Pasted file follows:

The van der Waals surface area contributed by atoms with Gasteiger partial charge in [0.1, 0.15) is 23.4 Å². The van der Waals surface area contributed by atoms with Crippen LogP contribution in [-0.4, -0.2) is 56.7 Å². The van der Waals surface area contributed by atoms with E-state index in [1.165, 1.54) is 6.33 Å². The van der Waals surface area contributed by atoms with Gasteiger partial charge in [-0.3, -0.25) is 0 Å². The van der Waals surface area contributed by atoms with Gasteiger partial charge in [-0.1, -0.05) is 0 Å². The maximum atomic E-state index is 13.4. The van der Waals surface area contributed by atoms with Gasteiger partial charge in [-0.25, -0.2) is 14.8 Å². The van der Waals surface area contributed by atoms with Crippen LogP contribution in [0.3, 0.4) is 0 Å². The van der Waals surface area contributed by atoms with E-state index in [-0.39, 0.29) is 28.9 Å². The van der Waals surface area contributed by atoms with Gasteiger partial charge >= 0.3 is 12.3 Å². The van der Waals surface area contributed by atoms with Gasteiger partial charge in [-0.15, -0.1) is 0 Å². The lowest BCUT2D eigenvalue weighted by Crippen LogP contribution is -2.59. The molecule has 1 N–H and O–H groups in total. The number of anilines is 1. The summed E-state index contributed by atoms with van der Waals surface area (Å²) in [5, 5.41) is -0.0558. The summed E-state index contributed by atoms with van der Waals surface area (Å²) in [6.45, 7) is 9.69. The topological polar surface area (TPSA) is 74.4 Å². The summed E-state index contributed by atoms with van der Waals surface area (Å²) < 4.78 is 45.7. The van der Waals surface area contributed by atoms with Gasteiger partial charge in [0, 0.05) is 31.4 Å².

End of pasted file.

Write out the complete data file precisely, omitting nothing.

The van der Waals surface area contributed by atoms with Gasteiger partial charge in [0.1, 0.15) is 23.4 Å². The van der Waals surface area contributed by atoms with Crippen LogP contribution in [-0.4, -0.2) is 56.7 Å². The van der Waals surface area contributed by atoms with E-state index in [1.165, 1.54) is 6.33 Å². The van der Waals surface area contributed by atoms with Gasteiger partial charge in [-0.3, -0.25) is 0 Å². The van der Waals surface area contributed by atoms with Gasteiger partial charge in [-0.1, -0.05) is 0 Å². The maximum atomic E-state index is 13.4. The van der Waals surface area contributed by atoms with Gasteiger partial charge in [-0.25, -0.2) is 14.8 Å². The van der Waals surface area contributed by atoms with Crippen LogP contribution in [0.3, 0.4) is 0 Å². The van der Waals surface area contributed by atoms with E-state index in [-0.39, 0.29) is 28.9 Å². The van der Waals surface area contributed by atoms with Gasteiger partial charge >= 0.3 is 12.3 Å². The van der Waals surface area contributed by atoms with Gasteiger partial charge in [-0.15, -0.1) is 0 Å². The lowest BCUT2D eigenvalue weighted by Crippen LogP contribution is -2.59. The molecule has 1 N–H and O–H groups in total. The number of anilines is 1. The summed E-state index contributed by atoms with van der Waals surface area (Å²) in [5, 5.41) is -0.0558. The summed E-state index contributed by atoms with van der Waals surface area (Å²) in [6.45, 7) is 9.69. The topological polar surface area (TPSA) is 74.4 Å². The summed E-state index contributed by atoms with van der Waals surface area (Å²) < 4.78 is 45.7. The van der Waals surface area contributed by atoms with Gasteiger partial charge in [0, 0.05) is 31.4 Å².